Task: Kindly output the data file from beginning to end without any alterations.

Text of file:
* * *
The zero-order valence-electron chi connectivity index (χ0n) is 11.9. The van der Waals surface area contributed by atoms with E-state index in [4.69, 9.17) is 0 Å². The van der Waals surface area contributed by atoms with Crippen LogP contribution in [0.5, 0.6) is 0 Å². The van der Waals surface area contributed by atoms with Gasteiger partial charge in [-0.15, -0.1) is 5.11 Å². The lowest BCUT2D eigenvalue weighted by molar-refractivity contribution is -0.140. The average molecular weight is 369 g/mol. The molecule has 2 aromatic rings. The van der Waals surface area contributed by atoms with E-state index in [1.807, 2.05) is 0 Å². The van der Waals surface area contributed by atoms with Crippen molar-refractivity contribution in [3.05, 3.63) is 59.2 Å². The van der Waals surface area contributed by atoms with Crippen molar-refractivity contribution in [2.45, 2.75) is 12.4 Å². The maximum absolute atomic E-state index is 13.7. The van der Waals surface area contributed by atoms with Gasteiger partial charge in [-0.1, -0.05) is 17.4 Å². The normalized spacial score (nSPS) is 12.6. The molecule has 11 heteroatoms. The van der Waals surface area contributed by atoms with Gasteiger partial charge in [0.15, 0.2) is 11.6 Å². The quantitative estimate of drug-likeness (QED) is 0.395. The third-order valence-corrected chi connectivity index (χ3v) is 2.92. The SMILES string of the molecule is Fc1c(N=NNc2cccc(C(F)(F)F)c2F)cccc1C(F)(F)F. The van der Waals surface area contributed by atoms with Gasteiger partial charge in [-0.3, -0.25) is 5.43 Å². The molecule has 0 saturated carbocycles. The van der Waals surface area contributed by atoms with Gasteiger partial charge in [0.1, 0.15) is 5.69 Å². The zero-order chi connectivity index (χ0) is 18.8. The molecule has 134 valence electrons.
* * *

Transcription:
The zero-order valence-electron chi connectivity index (χ0n) is 11.9. The van der Waals surface area contributed by atoms with E-state index in [4.69, 9.17) is 0 Å². The van der Waals surface area contributed by atoms with Crippen LogP contribution in [0.5, 0.6) is 0 Å². The van der Waals surface area contributed by atoms with Gasteiger partial charge in [-0.15, -0.1) is 5.11 Å². The lowest BCUT2D eigenvalue weighted by molar-refractivity contribution is -0.140. The average molecular weight is 369 g/mol. The molecule has 2 aromatic rings. The van der Waals surface area contributed by atoms with E-state index in [1.807, 2.05) is 0 Å². The van der Waals surface area contributed by atoms with Crippen molar-refractivity contribution in [3.05, 3.63) is 59.2 Å². The van der Waals surface area contributed by atoms with Crippen molar-refractivity contribution in [2.45, 2.75) is 12.4 Å². The maximum absolute atomic E-state index is 13.7. The van der Waals surface area contributed by atoms with Gasteiger partial charge in [-0.1, -0.05) is 17.4 Å². The normalized spacial score (nSPS) is 12.6. The molecule has 11 heteroatoms. The van der Waals surface area contributed by atoms with Gasteiger partial charge in [0.15, 0.2) is 11.6 Å². The quantitative estimate of drug-likeness (QED) is 0.395. The third-order valence-corrected chi connectivity index (χ3v) is 2.92. The SMILES string of the molecule is Fc1c(N=NNc2cccc(C(F)(F)F)c2F)cccc1C(F)(F)F. The van der Waals surface area contributed by atoms with Gasteiger partial charge in [-0.3, -0.25) is 5.43 Å². The molecule has 0 saturated carbocycles. The van der Waals surface area contributed by atoms with Gasteiger partial charge in [0.1, 0.15) is 5.69 Å². The zero-order chi connectivity index (χ0) is 18.8. The molecule has 134 valence electrons.